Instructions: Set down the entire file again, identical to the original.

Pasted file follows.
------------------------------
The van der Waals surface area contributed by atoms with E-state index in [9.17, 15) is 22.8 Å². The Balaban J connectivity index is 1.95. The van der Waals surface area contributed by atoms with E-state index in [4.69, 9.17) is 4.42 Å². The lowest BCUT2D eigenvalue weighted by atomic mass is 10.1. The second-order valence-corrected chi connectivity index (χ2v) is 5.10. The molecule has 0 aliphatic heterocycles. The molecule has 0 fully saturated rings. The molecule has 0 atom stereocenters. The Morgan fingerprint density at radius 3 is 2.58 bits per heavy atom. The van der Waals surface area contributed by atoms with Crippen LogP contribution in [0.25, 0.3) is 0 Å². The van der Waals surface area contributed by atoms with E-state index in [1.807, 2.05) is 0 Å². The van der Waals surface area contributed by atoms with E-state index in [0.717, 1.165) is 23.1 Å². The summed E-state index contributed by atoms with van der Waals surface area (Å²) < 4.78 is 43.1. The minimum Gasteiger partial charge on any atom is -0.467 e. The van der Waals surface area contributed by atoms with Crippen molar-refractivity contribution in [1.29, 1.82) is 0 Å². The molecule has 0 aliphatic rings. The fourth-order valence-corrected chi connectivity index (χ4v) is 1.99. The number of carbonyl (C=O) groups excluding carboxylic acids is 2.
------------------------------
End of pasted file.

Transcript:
The van der Waals surface area contributed by atoms with E-state index in [9.17, 15) is 22.8 Å². The Balaban J connectivity index is 1.95. The van der Waals surface area contributed by atoms with E-state index in [4.69, 9.17) is 4.42 Å². The lowest BCUT2D eigenvalue weighted by atomic mass is 10.1. The second-order valence-corrected chi connectivity index (χ2v) is 5.10. The molecule has 0 aliphatic heterocycles. The molecule has 0 fully saturated rings. The molecule has 0 atom stereocenters. The Morgan fingerprint density at radius 3 is 2.58 bits per heavy atom. The van der Waals surface area contributed by atoms with Crippen LogP contribution in [0.25, 0.3) is 0 Å². The van der Waals surface area contributed by atoms with E-state index in [1.807, 2.05) is 0 Å². The van der Waals surface area contributed by atoms with E-state index in [0.717, 1.165) is 23.1 Å². The summed E-state index contributed by atoms with van der Waals surface area (Å²) < 4.78 is 43.1. The minimum Gasteiger partial charge on any atom is -0.467 e. The van der Waals surface area contributed by atoms with Crippen molar-refractivity contribution in [1.29, 1.82) is 0 Å². The molecule has 0 aliphatic rings. The fourth-order valence-corrected chi connectivity index (χ4v) is 1.99. The number of carbonyl (C=O) groups excluding carboxylic acids is 2.